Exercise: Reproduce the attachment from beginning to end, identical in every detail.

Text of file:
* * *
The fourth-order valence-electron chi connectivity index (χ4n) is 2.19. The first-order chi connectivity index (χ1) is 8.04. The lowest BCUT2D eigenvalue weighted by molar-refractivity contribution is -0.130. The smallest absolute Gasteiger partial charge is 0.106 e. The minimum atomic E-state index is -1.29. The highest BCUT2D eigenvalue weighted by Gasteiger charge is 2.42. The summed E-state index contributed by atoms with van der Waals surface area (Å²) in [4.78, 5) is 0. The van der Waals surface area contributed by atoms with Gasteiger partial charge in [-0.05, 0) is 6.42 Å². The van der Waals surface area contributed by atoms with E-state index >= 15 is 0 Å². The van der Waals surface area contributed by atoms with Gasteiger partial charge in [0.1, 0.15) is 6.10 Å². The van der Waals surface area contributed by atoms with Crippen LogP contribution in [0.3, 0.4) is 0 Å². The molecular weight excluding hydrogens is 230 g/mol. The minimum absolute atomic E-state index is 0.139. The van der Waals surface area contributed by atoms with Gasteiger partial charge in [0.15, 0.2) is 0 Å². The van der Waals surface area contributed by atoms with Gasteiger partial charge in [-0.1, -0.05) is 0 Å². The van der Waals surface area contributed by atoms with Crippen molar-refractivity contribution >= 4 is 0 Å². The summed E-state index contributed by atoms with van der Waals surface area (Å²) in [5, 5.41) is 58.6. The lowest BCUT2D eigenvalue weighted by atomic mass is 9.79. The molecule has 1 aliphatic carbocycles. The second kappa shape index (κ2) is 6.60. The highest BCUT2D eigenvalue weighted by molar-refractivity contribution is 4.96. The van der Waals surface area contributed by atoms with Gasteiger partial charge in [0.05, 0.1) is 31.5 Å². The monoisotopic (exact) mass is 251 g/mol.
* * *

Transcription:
The fourth-order valence-electron chi connectivity index (χ4n) is 2.19. The first-order chi connectivity index (χ1) is 8.04. The lowest BCUT2D eigenvalue weighted by molar-refractivity contribution is -0.130. The smallest absolute Gasteiger partial charge is 0.106 e. The minimum atomic E-state index is -1.29. The highest BCUT2D eigenvalue weighted by Gasteiger charge is 2.42. The summed E-state index contributed by atoms with van der Waals surface area (Å²) in [4.78, 5) is 0. The van der Waals surface area contributed by atoms with Gasteiger partial charge in [-0.05, 0) is 6.42 Å². The van der Waals surface area contributed by atoms with E-state index >= 15 is 0 Å². The van der Waals surface area contributed by atoms with Gasteiger partial charge in [0.1, 0.15) is 6.10 Å². The van der Waals surface area contributed by atoms with Crippen LogP contribution in [0.3, 0.4) is 0 Å². The molecular weight excluding hydrogens is 230 g/mol. The minimum absolute atomic E-state index is 0.139. The van der Waals surface area contributed by atoms with Gasteiger partial charge in [0.15, 0.2) is 0 Å². The van der Waals surface area contributed by atoms with Gasteiger partial charge in [-0.1, -0.05) is 0 Å². The van der Waals surface area contributed by atoms with Crippen molar-refractivity contribution >= 4 is 0 Å². The summed E-state index contributed by atoms with van der Waals surface area (Å²) in [5, 5.41) is 58.6. The lowest BCUT2D eigenvalue weighted by atomic mass is 9.79. The molecule has 1 aliphatic carbocycles. The second kappa shape index (κ2) is 6.60. The highest BCUT2D eigenvalue weighted by molar-refractivity contribution is 4.96. The van der Waals surface area contributed by atoms with Gasteiger partial charge in [0.05, 0.1) is 31.5 Å². The monoisotopic (exact) mass is 251 g/mol.